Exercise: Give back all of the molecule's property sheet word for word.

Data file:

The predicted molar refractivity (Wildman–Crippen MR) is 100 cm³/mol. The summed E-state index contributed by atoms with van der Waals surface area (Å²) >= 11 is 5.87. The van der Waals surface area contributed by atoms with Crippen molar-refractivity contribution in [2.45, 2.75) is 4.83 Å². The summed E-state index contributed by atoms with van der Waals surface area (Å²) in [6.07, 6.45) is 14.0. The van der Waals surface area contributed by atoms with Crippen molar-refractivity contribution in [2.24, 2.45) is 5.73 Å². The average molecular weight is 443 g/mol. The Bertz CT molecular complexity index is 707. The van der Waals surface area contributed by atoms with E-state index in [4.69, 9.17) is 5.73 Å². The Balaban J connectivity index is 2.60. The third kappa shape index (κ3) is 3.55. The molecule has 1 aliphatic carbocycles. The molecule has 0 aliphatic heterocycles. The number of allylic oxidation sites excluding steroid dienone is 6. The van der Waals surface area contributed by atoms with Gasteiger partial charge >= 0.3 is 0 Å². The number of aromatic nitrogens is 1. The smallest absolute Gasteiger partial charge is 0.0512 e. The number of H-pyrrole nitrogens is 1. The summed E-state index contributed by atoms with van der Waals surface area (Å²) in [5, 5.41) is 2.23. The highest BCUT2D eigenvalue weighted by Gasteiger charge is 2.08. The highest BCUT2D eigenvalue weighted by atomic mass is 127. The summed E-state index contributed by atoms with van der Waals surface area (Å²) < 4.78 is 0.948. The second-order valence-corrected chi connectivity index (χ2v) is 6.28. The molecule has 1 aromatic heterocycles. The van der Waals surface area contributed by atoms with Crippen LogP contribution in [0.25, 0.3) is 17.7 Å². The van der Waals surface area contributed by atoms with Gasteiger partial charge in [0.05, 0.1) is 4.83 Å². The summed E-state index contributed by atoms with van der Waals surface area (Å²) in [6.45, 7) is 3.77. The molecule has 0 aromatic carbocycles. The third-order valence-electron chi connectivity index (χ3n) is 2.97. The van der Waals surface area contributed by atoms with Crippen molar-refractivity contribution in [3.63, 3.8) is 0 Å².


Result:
The predicted molar refractivity (Wildman–Crippen MR) is 100 cm³/mol. The summed E-state index contributed by atoms with van der Waals surface area (Å²) >= 11 is 5.87. The van der Waals surface area contributed by atoms with Crippen molar-refractivity contribution in [2.45, 2.75) is 4.83 Å². The summed E-state index contributed by atoms with van der Waals surface area (Å²) in [6.07, 6.45) is 14.0. The van der Waals surface area contributed by atoms with Crippen molar-refractivity contribution in [2.24, 2.45) is 5.73 Å². The average molecular weight is 443 g/mol. The Bertz CT molecular complexity index is 707. The van der Waals surface area contributed by atoms with E-state index in [4.69, 9.17) is 5.73 Å². The Balaban J connectivity index is 2.60. The third kappa shape index (κ3) is 3.55. The molecule has 1 aliphatic carbocycles. The molecule has 0 aliphatic heterocycles. The number of allylic oxidation sites excluding steroid dienone is 6. The van der Waals surface area contributed by atoms with Gasteiger partial charge >= 0.3 is 0 Å². The number of aromatic nitrogens is 1. The smallest absolute Gasteiger partial charge is 0.0512 e. The number of H-pyrrole nitrogens is 1. The summed E-state index contributed by atoms with van der Waals surface area (Å²) in [5, 5.41) is 2.23. The highest BCUT2D eigenvalue weighted by Gasteiger charge is 2.08. The highest BCUT2D eigenvalue weighted by atomic mass is 127. The summed E-state index contributed by atoms with van der Waals surface area (Å²) < 4.78 is 0.948. The second-order valence-corrected chi connectivity index (χ2v) is 6.28. The molecule has 1 aromatic heterocycles. The van der Waals surface area contributed by atoms with Crippen LogP contribution in [0.25, 0.3) is 17.7 Å². The van der Waals surface area contributed by atoms with Gasteiger partial charge in [0.05, 0.1) is 4.83 Å². The summed E-state index contributed by atoms with van der Waals surface area (Å²) in [6.45, 7) is 3.77. The molecule has 0 aromatic carbocycles. The third-order valence-electron chi connectivity index (χ3n) is 2.97. The van der Waals surface area contributed by atoms with Crippen molar-refractivity contribution in [3.63, 3.8) is 0 Å².